Title: Survival of Listeria monocytogenes, E.coli 0157:H7 and Salmonella spp. on catfish fillets exposed to microwave heating in a continuous mode Authors
Submitted to: Journal of Food Science
Publication Type: Peer Reviewed Journal
Publication Acceptance Date: May 19, 2012
Publication Date: July 1, 2012
Citation: Sheen, S., Huang, L., Sommers, C.H. 2012. Survival of Listeria monocytogenes, E.coli 0157:H7 and Salmonella spp. on catfish fillets exposed to microwave heating in a continuous mode. Journal of Food Science. 77(8)2012:E209-E214. Interpretive Summary: The survival of Listeria monocytogenes, E. coli O157:H7 and Salmonella spp. in microwave oven using a continuous power output mode has demonstrated microwave cooking can be a usual and effective tool in foodborne pathogen reduction (5 log CFU/g reduction). This modified microwave control system and added phosphates (e.g. sodium tripolyphosphate or STPP) in foods further provide the industrial microwave application potentials with enhanced food quality and microbial safety which are the two major issues of microwave cooking.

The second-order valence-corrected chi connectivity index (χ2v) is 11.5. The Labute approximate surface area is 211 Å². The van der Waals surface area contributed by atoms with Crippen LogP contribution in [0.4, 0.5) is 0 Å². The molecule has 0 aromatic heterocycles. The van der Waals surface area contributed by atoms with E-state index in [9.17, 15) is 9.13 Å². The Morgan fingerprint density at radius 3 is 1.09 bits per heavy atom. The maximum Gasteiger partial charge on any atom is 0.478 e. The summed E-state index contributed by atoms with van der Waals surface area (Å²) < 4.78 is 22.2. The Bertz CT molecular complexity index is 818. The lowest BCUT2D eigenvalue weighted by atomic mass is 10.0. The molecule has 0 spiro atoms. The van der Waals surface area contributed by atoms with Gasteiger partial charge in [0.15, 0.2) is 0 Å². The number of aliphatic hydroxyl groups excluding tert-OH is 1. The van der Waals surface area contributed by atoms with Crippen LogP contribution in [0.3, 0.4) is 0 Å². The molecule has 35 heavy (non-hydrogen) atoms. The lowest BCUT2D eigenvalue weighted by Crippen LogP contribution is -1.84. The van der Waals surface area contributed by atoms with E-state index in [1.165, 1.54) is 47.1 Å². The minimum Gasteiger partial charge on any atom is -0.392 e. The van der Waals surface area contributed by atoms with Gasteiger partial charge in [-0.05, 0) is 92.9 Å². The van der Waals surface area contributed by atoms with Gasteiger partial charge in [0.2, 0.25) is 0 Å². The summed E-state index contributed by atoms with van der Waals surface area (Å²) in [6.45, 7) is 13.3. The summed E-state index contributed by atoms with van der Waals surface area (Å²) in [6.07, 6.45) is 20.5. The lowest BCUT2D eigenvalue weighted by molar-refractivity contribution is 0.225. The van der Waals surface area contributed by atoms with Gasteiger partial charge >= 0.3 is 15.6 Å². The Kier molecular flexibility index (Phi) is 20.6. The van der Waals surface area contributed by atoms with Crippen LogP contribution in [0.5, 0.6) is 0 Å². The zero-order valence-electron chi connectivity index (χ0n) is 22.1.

Technical Abstract: Microwave (MW) heating using continuous power output with feedback control and a modified ingredient formulation, may provide better and consistent cooking of foods. Currently, household units with build-in inverter power supply units are available. These new generation microwave ovens provide continuous, adjustable output and cooking, in contrast to the traditional rectifier-based ovens that rely on the on-off mechanism for control. This study attempted to apply a feedback power control (termed as the modified MW) and phosphate treatment to further improve heating uniformity and enhance food quality and safety. Listeria monocytogenes (Lm, 4-strain cocktail), Escherichia coli O157:H7 (Ec, 5-strain cocktail), and Salmonella spp. (Sal, 6-strain cocktail), surface-inoculated onto catfish fillets (75 x 100 x 15 mm; weight 110g), were heated using the modified MW oven to study the inactivation of the pathogens. The sensitivity of these three bacteria to microwave heating was in the order of Ec (most), Lm, and Sal (least). Greater than 4-5 log reductions in the counts of Ec, Lm or Sal on catfish surfaces were inactivated within 2 min with full power of 1250 watts, and the surface temperature of fillets increased from 10-20 deg C to 80-90 deg C. Microwave heating caused degradation of catfish fillet texture, which was noticeable as early as 10-15 s after the heating started, as evidenced by bumping sounds. Texture further degraded by uneven heating. Negative effect of microwave heating on the products was significantly reduced by cooking in the modified MW in combination with the phosphate treatment. The results of this study successfully demonstrate the feasibility of applying MW energy for elimination of foodborne pathogens on fish fillets.